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Fear of death (abhinivesha) and Marriage, what does one have to do with the other?

It’s been a while since I’ve written. As some of you might know, I was busy planning a wedding… Yes, I got married last month! It was indeed a lovely day – although my family from Mexico couldn’t be with us due to the current travel restrictions (but we hope to be able to celebrate again at some point with them).

Here a pic from our first dance <3

Mariachi Wedding
Our first dance to Mariachi

Now that the party is over, the papers are signed and I got a new last name, people keep asking me how I feel now that I’m married. I feel the same as before. Our lives haven't changed much since (we live together for a couple of years now). Except I did get a major panic attack a week before the wedding... The excuse was that I thought I would have a rainy wedding, but the reality is that I was kind of freaking out about losing myself in this “new identity”. I had nightmares about dying and couldn't sleep much. In hindsight, I think that fear of death was mainly that fear of “dying” in my marriage. Of losing myself as the woman that I am, independent, determined, empowered.

Abhinivesha - Fear of Death

Fear of death or abhinivesha is the last of the five kleshas according to the Yoga Sutras of Pantajali (check out my last post about the kleshas). We can also say that is the desire to hold on to life. We are deeply attached to our identities, to our bodies, to this life we’re living, and somehow, along the way, we tend to forget that we will all leave this wonderful planet at some point.

It is this attachment that feeds our ego, and our egos, that feed our attachment to things, to our identities, to our bodies.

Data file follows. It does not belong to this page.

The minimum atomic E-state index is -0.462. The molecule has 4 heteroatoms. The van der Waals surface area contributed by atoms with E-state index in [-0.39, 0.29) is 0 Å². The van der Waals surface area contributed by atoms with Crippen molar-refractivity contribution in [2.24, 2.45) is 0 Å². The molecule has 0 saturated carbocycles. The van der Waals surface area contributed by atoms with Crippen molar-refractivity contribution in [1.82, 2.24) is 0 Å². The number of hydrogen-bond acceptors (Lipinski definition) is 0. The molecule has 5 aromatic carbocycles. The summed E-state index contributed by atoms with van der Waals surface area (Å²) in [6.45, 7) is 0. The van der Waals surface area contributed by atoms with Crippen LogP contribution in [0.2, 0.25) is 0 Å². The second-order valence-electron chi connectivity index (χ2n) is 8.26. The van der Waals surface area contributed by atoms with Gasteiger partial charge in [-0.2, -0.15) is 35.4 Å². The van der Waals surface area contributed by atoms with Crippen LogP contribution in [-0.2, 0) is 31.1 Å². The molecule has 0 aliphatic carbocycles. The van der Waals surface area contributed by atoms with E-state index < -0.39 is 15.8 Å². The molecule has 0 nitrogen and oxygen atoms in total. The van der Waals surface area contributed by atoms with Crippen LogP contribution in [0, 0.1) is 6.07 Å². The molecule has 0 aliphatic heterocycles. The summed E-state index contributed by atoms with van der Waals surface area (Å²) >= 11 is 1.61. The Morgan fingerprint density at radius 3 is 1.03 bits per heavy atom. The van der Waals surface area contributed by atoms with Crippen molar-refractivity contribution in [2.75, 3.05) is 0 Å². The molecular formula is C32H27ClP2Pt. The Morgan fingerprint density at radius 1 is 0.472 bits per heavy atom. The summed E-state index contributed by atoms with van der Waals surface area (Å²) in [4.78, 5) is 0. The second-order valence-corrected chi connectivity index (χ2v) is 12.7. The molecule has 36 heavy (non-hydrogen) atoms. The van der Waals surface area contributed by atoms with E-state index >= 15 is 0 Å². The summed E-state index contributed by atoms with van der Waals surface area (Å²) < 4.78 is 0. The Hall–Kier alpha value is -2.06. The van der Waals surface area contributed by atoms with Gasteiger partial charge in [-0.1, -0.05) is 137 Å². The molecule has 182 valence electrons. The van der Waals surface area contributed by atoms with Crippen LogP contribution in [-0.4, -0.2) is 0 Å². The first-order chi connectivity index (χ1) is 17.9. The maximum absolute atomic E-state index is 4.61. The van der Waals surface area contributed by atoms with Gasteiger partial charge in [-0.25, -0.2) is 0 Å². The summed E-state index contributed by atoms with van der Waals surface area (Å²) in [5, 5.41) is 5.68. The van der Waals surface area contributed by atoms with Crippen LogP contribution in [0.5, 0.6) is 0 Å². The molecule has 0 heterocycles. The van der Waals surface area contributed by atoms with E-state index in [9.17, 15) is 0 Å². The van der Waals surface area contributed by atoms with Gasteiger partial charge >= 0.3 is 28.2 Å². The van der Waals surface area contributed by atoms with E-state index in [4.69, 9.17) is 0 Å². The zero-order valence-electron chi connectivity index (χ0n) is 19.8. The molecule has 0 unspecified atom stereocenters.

After I had the major panic attack and calmed down, I remembered the number question we use during meditation – Who am I?

As beautiful puts it:

“In Yoga, the one truth is that You are the light of the Self. And although You have a body and mind, you are not the body and mind alone. Knowing this on an intellectual level is a beginning, but it is hardly enough to fully grasp its depth. To live this teaching, you will have to spend time with it and work to understand it’s meaning and then integrate that understanding into your life."

So I asked myself that question again and again and remembered what Yoga has been trying to teach me for the past decade. I remembered that it is the process of detachment, of letting go of our egos, that brings us closer to our true nature (Samadhi).

“Through daily practice (Kriya Yoga), authentic spiritual study and surrender to the divine, we minimize the kleshas and cultivate samadhi.” (YS 2.2)

A lot of people think that Samadhi means enlightenment, and that enlightenment means you’ll become somehow superior to others. I like to think that Samadhi is the process of surrendering and recognizing the beauty of just being, that you see all things as they are, and that you find peace and happiness within yourself and nowhere else.

My nightmares about dying were just a way of me processing my fear of letting go of what I have identified with for so long – my last name, my civil status, when in reality, I am still me. Yes, marriage is uncertain, no matter how beautiful your vows were, no matter how many promises you made to each other, there is always a risk that your marriage might not work out in the end, or that at times you do have to end up giving a little bit more of yourself that you would normally do (especially if there are children involved).

So yes, I surrendered. I consciously decided to surrender to love, to the beauty of impermanence and uncertainty. Because I know that I am still here, I will always be here, and should I ever forget, Yoga will always be there to remind me of it 😊.

If you’re ever feeling overwhelmed, I invite you to try this short meditation. Feel free to let me know if it helped you.

With love and purpose,




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